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(2 pages total)

Page 2 - Feather Walking

Feather Walking

Left to right: A. Flexing the foot in back opens up the yong chuan, the bubbling well. B. Sit into the hip, bend the knee, and keep the back straight from the tailbone to the crown. C. The heel touches down light as a feather. D. Feather walking forward with arms. E. Feather walking backward with arms. Note the exaggerated backward movement of the opposing arm. Photos by Elizabeth Mackay of the author.



Walking Backward

In the Wu style that I teach, we walk backward while doing Trapping Tricky Monkey. Instead of using the knees to take the foot backward, we use the big jointthe hip. Thus the step is rounded and the foot describes a low arc in the air. You may choose to just use the knee. With each step, land on the ball of the foot. As the heel goes down in the back foot, the toe of the front foot comes up. Youre like the runners on a rocking chair. Its extremely important to preserve a shoulder width stance while walking backwardits hard enough without putting ourselves on a rail as if were confined to a balance beam. A mirror can help here. If the back foot is partially hidden by the front foot, youre in trouble. This is a great hip sitting exercise. Establish yourself in one hip before using the other to move the foot back. Of course we combine breath and visualization here too. Its fun to add arms while walking backward. The mental focus shifts to the arm swinging back instead of the arm swinging forward. It pulls the opposite-side leg back with it. Our elbows dont bend backward the way they bend forward, but thats the only difference. Although it takes some getting used to, its surprising how quickly our bodies respond to training. Walking backward with arms becomes noticeably easier with each try.


Playing Red Light-Green Light

After wed been practicing feather walking for a while, I decided to play music during the exercise and stop it at random intervals for a few seconds at a time. When the music stops, the students stop; when the music resumes, they resume. Its challenging and fun and reminds me of games I played as a kidred light-green light and statue. You might be caught with one foot in midair, or an inch above the ground, or with the heel or toe barely touching so that youre in empty stance with no weight on one leg and all the weight held by the other. You will eventually be caught in every conceivable position. Our legs strengthen and our balance improves.

We learn a lot about the molecular progression of weight transfer and about how all the parts of the body combine for walkingone leg and another, one foot and another, and the upper and lower body. If youre using arms, it becomes abundantly clear how helpful they are in maintaining balance. One of my students brought in a tape called Stop Music that hed gotten from the Arica Institute in New York in the 1970s. The music is quietly evocative and mysterious. Random stops of several seconds duration are built in. They get longer as the tape goes on. This means everyone can participatewe dont need a disc jockey.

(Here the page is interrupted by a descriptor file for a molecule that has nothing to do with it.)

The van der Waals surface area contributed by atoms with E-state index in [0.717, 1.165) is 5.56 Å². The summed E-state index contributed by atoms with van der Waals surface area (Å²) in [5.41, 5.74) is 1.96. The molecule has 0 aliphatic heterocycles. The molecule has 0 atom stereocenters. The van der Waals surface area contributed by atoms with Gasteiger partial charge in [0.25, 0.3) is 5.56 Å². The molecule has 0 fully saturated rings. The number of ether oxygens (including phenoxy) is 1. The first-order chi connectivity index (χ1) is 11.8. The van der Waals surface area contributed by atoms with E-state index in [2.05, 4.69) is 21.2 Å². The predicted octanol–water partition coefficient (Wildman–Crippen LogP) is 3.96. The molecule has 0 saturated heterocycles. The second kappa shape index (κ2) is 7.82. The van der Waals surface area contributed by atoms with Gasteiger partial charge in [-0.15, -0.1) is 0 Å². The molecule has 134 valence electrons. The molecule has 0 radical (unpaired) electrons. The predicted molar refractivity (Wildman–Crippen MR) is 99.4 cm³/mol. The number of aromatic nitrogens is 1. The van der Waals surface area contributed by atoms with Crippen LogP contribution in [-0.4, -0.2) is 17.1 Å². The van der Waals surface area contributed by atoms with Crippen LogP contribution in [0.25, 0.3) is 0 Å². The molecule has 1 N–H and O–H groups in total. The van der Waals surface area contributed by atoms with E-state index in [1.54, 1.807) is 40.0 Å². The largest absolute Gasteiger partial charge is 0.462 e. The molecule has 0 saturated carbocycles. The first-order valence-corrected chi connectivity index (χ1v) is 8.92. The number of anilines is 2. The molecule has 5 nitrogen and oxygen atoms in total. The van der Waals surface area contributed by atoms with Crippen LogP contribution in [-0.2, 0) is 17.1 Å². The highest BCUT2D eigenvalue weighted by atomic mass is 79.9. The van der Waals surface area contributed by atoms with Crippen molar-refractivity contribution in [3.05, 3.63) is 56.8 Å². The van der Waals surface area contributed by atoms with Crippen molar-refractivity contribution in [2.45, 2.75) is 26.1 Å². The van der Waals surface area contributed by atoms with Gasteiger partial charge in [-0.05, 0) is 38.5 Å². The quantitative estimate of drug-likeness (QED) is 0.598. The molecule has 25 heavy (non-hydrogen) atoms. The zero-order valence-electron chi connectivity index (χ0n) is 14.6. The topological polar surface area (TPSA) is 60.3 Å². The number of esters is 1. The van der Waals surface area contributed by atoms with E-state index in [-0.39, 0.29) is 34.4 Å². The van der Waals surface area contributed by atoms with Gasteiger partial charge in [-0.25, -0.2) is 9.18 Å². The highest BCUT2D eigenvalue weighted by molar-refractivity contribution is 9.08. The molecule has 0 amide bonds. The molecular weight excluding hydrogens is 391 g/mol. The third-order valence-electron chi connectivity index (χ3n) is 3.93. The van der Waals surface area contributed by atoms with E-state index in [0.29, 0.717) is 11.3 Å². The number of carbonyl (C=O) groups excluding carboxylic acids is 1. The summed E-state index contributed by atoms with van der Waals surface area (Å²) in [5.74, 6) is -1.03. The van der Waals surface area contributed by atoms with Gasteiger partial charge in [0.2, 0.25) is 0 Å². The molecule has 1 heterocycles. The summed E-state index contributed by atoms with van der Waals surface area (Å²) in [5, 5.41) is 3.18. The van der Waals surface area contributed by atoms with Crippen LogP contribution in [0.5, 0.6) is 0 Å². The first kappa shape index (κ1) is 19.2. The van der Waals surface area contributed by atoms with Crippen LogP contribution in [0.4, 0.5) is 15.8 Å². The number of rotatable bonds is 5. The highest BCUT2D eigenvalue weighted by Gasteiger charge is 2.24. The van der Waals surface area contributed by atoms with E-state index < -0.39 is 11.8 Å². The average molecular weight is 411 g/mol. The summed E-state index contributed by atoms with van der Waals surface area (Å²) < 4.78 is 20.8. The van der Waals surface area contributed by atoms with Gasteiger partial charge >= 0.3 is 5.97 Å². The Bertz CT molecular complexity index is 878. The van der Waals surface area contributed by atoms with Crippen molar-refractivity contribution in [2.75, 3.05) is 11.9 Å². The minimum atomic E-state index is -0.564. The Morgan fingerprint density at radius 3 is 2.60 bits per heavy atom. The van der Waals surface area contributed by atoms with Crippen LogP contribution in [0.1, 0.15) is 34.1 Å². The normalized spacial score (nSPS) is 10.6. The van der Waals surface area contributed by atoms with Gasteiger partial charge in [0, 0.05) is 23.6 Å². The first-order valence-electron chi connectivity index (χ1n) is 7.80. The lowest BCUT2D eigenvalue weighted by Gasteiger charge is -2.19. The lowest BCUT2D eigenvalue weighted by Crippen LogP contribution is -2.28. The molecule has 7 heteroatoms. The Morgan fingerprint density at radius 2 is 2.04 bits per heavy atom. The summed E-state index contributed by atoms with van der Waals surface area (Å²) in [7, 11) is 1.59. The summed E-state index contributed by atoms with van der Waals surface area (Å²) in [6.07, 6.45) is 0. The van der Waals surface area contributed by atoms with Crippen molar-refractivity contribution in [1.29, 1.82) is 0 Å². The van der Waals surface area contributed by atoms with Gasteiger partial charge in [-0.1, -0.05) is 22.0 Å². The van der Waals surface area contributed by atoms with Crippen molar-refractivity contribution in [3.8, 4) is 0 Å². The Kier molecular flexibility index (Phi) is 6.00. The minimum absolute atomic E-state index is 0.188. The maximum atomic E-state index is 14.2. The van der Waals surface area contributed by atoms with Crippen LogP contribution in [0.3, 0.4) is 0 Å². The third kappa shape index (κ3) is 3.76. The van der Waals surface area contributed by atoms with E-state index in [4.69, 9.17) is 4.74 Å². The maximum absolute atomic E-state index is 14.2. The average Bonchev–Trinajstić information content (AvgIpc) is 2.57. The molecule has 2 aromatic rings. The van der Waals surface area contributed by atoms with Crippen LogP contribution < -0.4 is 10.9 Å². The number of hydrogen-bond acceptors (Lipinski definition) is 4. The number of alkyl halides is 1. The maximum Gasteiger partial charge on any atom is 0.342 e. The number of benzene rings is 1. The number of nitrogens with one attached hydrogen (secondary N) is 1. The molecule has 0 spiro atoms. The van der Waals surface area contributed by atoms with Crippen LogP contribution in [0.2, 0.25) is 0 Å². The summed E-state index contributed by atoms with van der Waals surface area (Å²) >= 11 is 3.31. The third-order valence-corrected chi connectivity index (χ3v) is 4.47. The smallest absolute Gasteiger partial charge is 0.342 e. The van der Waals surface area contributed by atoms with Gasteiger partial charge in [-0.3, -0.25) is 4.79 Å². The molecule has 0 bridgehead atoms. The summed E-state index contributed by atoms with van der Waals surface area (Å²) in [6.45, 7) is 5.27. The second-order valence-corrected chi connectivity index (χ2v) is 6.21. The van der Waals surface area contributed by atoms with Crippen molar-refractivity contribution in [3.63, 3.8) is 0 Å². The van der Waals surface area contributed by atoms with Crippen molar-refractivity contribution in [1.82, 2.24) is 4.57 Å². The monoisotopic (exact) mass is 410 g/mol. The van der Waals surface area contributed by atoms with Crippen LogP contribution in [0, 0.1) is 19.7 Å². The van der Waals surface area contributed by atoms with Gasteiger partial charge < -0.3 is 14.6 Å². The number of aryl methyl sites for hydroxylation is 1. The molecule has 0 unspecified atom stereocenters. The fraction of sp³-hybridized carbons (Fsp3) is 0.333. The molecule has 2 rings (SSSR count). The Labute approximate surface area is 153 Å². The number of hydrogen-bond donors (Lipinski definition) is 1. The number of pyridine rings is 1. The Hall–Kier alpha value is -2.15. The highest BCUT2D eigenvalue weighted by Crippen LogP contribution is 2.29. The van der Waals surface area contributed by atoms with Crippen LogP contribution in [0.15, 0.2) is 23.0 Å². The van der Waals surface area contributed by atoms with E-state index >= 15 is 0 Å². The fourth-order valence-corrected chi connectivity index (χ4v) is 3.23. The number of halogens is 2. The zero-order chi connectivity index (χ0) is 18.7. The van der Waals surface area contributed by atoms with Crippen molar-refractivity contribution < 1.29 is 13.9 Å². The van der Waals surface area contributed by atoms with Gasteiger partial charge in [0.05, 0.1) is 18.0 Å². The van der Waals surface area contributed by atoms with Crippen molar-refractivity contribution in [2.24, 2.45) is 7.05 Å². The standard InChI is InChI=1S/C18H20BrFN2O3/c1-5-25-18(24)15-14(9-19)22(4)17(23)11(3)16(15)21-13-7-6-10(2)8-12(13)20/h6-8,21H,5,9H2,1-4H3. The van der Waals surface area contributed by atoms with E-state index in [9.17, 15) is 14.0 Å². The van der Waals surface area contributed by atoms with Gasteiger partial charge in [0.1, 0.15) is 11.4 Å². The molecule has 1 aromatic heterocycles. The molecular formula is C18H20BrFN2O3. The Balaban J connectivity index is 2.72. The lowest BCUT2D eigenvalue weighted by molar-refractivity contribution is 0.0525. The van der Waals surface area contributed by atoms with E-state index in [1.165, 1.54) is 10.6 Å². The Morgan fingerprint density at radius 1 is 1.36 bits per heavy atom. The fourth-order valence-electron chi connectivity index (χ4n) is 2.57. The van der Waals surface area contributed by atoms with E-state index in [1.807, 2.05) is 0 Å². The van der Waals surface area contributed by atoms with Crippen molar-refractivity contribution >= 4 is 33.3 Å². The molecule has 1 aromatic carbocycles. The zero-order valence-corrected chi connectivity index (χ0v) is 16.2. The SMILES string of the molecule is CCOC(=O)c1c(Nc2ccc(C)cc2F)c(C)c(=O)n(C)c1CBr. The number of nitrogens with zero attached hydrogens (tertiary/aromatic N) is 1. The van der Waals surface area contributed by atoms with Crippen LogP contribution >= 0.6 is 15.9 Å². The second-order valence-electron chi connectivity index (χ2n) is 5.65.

Everyone laughed when I suggested we use stop music while doing Tai Chi, and so did I. Then I thought, why not? This has turned out to be one of my students favorite exercises. Theres a wall of mirrors in the studio and if you can sneak a glance at yourself while frozen, you might see some surprising departures from basic Tai Chi principles and posture. You can also feel your mistakes when required to hold them. You may have thought you were focused before, but doing the sequence knowing you may have to stop at any moment brings awareness and balance to a new level. This single-mindedness can be carried over into every (nonstopping) practice of the form. The heightened concentration makes me feel even more calmed and refreshed by Tai Chi.

When the classes moved outside for the summer, I started using a gong to signal students to stop and the tapping of a mokugyo (a Buddhist wooden bell) to tell them when to go. Many people prefer this over the music. Im careful to turn away from the class when I do this so no one thinks Im persecuting them by repeatedly catching them in hard-to-hold positionsin the middle of a high leg lift, for instance.

As you can see, our practice of feather walking takes different forms and has evolved over time. One of the intriguing gifts of this exceedingly simple and exceedingly profound exercise is that it reveals to us, often for the first time, our physical quirks and asymmetries. We learn things about our bodies and gait that we didnt know before. We can even remake our way of walking. Its also a form of moving meditation thats stimulating and calming at the same timejust like Tai Chi. When I practice Tai Chi, I try to make every step a feather-walking step. There are the inevitable tell-tale clunks here and there, but its fun to try to get through the entire form without ever falling from one foot onto the other.


Margaret Emerson has been practicing Tai Chi, qigong, and meditation since 1979 and teaching since 1989. She lives in Arcata, California where she also writes and paints. Her books are Breathing Underwater: The Inner Life of Tai Chi Chuan, A Potters Notes on Tai Chi Chuan, and Eyes of the Mirror, a memoir. She is a contributor to the book Martial Arts Teachers on Teaching, also to Qi Journal, Black Belt Magazine, and Aikido Today. Her new video is Wu Tai Chi, Kao Style: As Practiced and Taught by Margaret Emerson. Margarets Web site is www.margaretemerson.com.

Reprinted from Qi Journal, Autumn 2011 issue

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